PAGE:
Clinical Course

The patient was informed of this new diagnosis and the need for regular pulmonary follow-up. She did not wish to undergo bronchoscopy as part of her evaluation. Her main complaint pertained to her inadequately controlled asthma, for which she was started on inhaled corticosteroids. This resulted in significant improvement in her symptoms. On follow-up 1 year later, the patient is doing well, without any sequelae so far.

  • 1. CBA is rare, but constitutes the second most common congenital tracheobronchial malformation, after bronchopulmonary sequestration.

  • 2. CBA should be suspected in patients with airway symptoms and mass-like lesion on CT scan of the chest, with localized hyperlucency distal to the lesion.

  • 3. Bronchoscopy should be performed to exclude acquired proximal bronchial obstruction by tumor, foreign body, or inflammatory stricture.

  • 4. If CT scan of the chest does not show characteristic findings, thoracoscopic biopsy should be performed to confirm the diagnosis.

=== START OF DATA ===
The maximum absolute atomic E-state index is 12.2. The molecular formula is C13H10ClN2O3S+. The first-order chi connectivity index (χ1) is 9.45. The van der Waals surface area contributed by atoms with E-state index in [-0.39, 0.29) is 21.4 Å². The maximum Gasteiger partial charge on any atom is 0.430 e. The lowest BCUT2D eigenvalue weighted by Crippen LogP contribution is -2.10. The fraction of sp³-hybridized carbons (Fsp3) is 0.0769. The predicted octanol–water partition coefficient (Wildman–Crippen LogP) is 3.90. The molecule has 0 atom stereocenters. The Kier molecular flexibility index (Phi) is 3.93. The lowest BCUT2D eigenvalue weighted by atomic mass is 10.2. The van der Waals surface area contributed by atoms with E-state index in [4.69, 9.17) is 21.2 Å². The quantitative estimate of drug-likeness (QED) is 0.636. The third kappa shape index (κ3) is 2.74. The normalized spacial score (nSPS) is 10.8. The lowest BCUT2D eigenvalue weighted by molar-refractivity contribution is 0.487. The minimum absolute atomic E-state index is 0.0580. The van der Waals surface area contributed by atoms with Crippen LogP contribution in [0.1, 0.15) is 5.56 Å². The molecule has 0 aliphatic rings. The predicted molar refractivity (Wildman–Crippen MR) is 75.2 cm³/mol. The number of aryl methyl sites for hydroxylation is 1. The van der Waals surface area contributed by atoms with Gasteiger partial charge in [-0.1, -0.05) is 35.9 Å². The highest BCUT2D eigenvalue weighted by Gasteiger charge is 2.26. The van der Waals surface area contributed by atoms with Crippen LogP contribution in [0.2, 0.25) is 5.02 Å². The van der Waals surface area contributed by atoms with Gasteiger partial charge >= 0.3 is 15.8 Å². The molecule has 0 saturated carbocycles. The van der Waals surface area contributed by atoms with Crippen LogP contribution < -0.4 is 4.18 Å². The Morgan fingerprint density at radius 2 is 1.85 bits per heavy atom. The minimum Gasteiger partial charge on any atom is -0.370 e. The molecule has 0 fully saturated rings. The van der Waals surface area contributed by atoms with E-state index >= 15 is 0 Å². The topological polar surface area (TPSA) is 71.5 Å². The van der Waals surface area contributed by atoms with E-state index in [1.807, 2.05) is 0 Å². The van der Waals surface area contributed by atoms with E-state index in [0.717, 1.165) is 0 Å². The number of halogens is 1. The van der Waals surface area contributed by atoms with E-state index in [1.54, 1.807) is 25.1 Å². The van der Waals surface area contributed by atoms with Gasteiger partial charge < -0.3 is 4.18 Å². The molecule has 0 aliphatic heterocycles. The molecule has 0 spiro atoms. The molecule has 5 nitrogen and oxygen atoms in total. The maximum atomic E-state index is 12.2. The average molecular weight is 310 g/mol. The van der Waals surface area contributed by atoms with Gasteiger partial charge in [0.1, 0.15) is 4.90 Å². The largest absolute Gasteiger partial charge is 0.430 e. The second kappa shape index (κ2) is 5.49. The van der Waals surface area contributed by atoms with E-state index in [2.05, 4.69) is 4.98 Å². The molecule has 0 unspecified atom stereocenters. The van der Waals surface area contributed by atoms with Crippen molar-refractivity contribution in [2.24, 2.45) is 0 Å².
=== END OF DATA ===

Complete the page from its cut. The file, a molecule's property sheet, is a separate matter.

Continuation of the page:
• 5. No interventions are necessary in asymptomatic patients with incidentally found lesion. Surgical excision should be reserved for patients with recurrent respiratory tract infections.

Financial/nonfinancial disclosures: The authors have reported to CHEST that no potential conflicts of interest exist with any companies/organizations whose products or services may be discussed in this article.

Other contributions:CHEST worked with the authors to ensure that the Journal policies on patient consent to report information were met.

Ramsay BH, Byron FX. Mucocele, congenital bronchiectasis, and bronchiogenic cyst. J Thorac Surg. 1953;26(1):21-30. [PubMed]